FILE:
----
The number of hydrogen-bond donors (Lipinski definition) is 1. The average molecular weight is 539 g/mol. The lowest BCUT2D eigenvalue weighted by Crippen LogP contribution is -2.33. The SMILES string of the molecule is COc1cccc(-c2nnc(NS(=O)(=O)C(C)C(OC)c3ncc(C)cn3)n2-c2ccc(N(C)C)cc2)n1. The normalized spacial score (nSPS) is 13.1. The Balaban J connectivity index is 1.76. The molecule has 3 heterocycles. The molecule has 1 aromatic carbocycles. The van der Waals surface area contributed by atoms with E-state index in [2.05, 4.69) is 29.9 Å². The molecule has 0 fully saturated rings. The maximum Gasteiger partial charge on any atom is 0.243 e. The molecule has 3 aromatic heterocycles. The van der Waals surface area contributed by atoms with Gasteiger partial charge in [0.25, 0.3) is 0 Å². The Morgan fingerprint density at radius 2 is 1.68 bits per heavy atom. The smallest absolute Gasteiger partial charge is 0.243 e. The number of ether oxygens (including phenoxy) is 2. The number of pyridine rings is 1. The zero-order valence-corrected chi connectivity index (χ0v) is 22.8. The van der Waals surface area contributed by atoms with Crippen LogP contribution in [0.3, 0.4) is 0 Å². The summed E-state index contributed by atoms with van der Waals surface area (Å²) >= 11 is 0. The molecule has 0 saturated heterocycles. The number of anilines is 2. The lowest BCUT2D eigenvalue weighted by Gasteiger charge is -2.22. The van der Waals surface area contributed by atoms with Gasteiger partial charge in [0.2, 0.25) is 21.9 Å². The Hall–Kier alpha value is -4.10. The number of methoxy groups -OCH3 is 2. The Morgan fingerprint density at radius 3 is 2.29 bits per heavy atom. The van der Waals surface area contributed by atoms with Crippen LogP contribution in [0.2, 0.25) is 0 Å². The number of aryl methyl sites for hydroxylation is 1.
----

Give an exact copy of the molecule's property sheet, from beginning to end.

The number of hydrogen-bond donors (Lipinski definition) is 1. The average molecular weight is 539 g/mol. The lowest BCUT2D eigenvalue weighted by Crippen LogP contribution is -2.33. The SMILES string of the molecule is COc1cccc(-c2nnc(NS(=O)(=O)C(C)C(OC)c3ncc(C)cn3)n2-c2ccc(N(C)C)cc2)n1. The normalized spacial score (nSPS) is 13.1. The Balaban J connectivity index is 1.76. The molecule has 3 heterocycles. The molecule has 1 aromatic carbocycles. The van der Waals surface area contributed by atoms with E-state index in [2.05, 4.69) is 29.9 Å². The molecule has 0 fully saturated rings. The maximum Gasteiger partial charge on any atom is 0.243 e. The molecule has 3 aromatic heterocycles. The van der Waals surface area contributed by atoms with Gasteiger partial charge in [0.25, 0.3) is 0 Å². The Morgan fingerprint density at radius 2 is 1.68 bits per heavy atom. The smallest absolute Gasteiger partial charge is 0.243 e. The number of ether oxygens (including phenoxy) is 2. The number of pyridine rings is 1. The zero-order valence-corrected chi connectivity index (χ0v) is 22.8. The van der Waals surface area contributed by atoms with Crippen LogP contribution in [0.3, 0.4) is 0 Å². The summed E-state index contributed by atoms with van der Waals surface area (Å²) >= 11 is 0. The molecule has 0 saturated heterocycles. The number of anilines is 2. The lowest BCUT2D eigenvalue weighted by Gasteiger charge is -2.22. The van der Waals surface area contributed by atoms with Gasteiger partial charge in [0.2, 0.25) is 21.9 Å². The Hall–Kier alpha value is -4.10. The number of methoxy groups -OCH3 is 2. The Morgan fingerprint density at radius 3 is 2.29 bits per heavy atom. The van der Waals surface area contributed by atoms with Crippen LogP contribution in [0.2, 0.25) is 0 Å². The number of aryl methyl sites for hydroxylation is 1.